The past year and a half has been revolutionary for the world of remote work. Many companies that never thought they’d be able to function with out-of-office workers found that remote work was a good solution — and in some cases more efficient and productive than they’d imagined.
It’s also changed the way that companies think about the workplace. In Monster’s Future of Work report, 43% of employers reported that hybrid work is the way of the future. Many employers also say they think flexible work options give them a recruiting advantage and help them retain talent.
That said, remote work isn’t as simple as sending everyone home and subscribing to Zoom. When it comes to where the workplace is heading, hiring experts have this to say about what companies must consider in the future:
Review Your Location Needs
Who hasn’t heard about a friend or coworker relocating because their job has gone remote and they no longer have to live within driving distance? For companies considering remote arrangements, that means they can look for talent beyond the candidates who live nearby.
“Our hiring managers are seeing that we can get more qualified candidates for them to consider instead of just candidates in one particular area,” says Malinda Gain, strategic sourcer at Gilead Sciences. “Or they can consider someone who’s close to one of our offices in the U.S. and have that person do something kind of hybrid. It’s definitely opened their eyes, now that they’ve seen that remote can work.”
Rethink The Ways in Which Employees Connect
While many jobs can be performed efficiently and effectively off-site, work is about more than just job tasks. According to Monster’s data, 35% of remote workers miss work-related small talk with their coworkers. And 23% miss face-time with leadership as a result of working remotely.
Companies must put some thought into new ways to build culture and camaraderie when employees are no longer passing each other’s cubicles during the day or interacting in the work kitchen.
“Gilead had a holiday party but it was virtual, since we were all remote,” Gain says. “Everyone came with their Christmas sweater on, and they had some fun things for us to do and talk about.”
Jason Patel, founder of Transizion, a college- and career-prep company, suggests creating daily and weekly touchpoints to mimic some of the casual interactions of an in-person office. “You can have more in-depth check-ins, you can provide status updates on the company during the week, and you can have weekly all-hands meetings,” he says. “Don’t try to directly imitate what the in-office folks do, but at the same time, try to recreate the magic of what an office offers.”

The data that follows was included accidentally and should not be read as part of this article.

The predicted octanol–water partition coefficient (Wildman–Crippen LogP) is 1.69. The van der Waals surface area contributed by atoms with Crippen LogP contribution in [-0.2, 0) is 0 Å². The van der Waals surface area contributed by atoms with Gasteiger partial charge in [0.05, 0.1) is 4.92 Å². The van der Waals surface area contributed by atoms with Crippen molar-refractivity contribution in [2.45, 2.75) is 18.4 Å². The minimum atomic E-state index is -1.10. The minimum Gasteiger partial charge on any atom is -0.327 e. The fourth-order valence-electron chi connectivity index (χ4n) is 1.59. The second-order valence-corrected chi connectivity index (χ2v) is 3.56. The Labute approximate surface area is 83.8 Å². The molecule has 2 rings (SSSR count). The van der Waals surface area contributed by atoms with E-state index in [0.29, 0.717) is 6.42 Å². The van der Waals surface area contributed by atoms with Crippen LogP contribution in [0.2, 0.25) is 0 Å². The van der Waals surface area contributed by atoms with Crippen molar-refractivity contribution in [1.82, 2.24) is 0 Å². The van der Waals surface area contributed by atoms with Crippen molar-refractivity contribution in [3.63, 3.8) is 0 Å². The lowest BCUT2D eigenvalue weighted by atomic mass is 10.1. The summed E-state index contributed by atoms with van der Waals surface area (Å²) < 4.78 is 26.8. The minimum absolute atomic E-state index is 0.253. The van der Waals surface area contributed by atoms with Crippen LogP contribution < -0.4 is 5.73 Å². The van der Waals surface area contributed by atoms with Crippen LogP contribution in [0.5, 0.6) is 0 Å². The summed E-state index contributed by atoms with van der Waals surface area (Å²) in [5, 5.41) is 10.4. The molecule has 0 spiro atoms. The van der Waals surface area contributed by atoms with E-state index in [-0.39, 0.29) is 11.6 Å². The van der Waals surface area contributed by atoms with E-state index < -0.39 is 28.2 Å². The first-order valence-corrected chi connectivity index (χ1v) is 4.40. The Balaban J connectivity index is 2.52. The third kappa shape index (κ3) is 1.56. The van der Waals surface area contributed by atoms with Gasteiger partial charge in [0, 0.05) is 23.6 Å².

Keep an Eye on Work/Life Balance Needs
Because remote work allows employees to work from any place at any time, it’s possible to log more hours than ever. “If people are working all the time, if you never unplug from the technology, there’s a burnout impact,” says Matthew Burr, a human resources consultant in Elmira, NY.
Employers must be cognizant of their workers’ time and make sure there isn’t scope creep into off hours. Set boundaries on meetings, work communication and contact during vacation to ensure that workers feel they have some down time. “There’s got to be a balance, and I think we have yet to see what that looks like, because we’re so new to remote work,” Burr says.
In general, employers are more open to negotiating schedules, Monster finds: 53% will allow workdays from home, 41% would let people choose and change work hours, and 35% may let employees choose their schedule, but it must be consistent.
Understand What Workers Want
Although many employers are game to go hybrid, candidates aren’t 100% enthusiastic. Only 24% of job candidates say they want remote flexibility, according to Monster’s numbers. In fact, more than half (57%) of candidates say they’d prefer either full remote or full on-site work.
“If a company truly has a mixed workforce, make sure you’re making an effort to make those remote workers feel like they’re part of the team,” Patel says. “You don’t need to choose a side if it works for the business. Don’t be afraid of new solutions. But if you do go hybrid, make sure the people who are remote still feel like they’re a part of things.”
When it comes to attracting and keeping talent, it’s going to be crucial that employers clearly communicate their expectations for workers. Will employees have to report to an office a few days a week? A few days a month? Never? What hours will they be working remotely? “People need to truly understand what is going to be expected of them,” Burr says.
Malinda Gain adds that being clear about vaccination requirements is also key. “It’s a question I never had to ask before,” she says. “That’s something new.”
All that said, some amount of uncertainty may be understandable as the U.S. continues to struggle with pandemic swings. “I think when it’s unclear, I don’t think it’s out of malicious intent,” Patel says. “I think it’s out of not knowing what the future looks like.”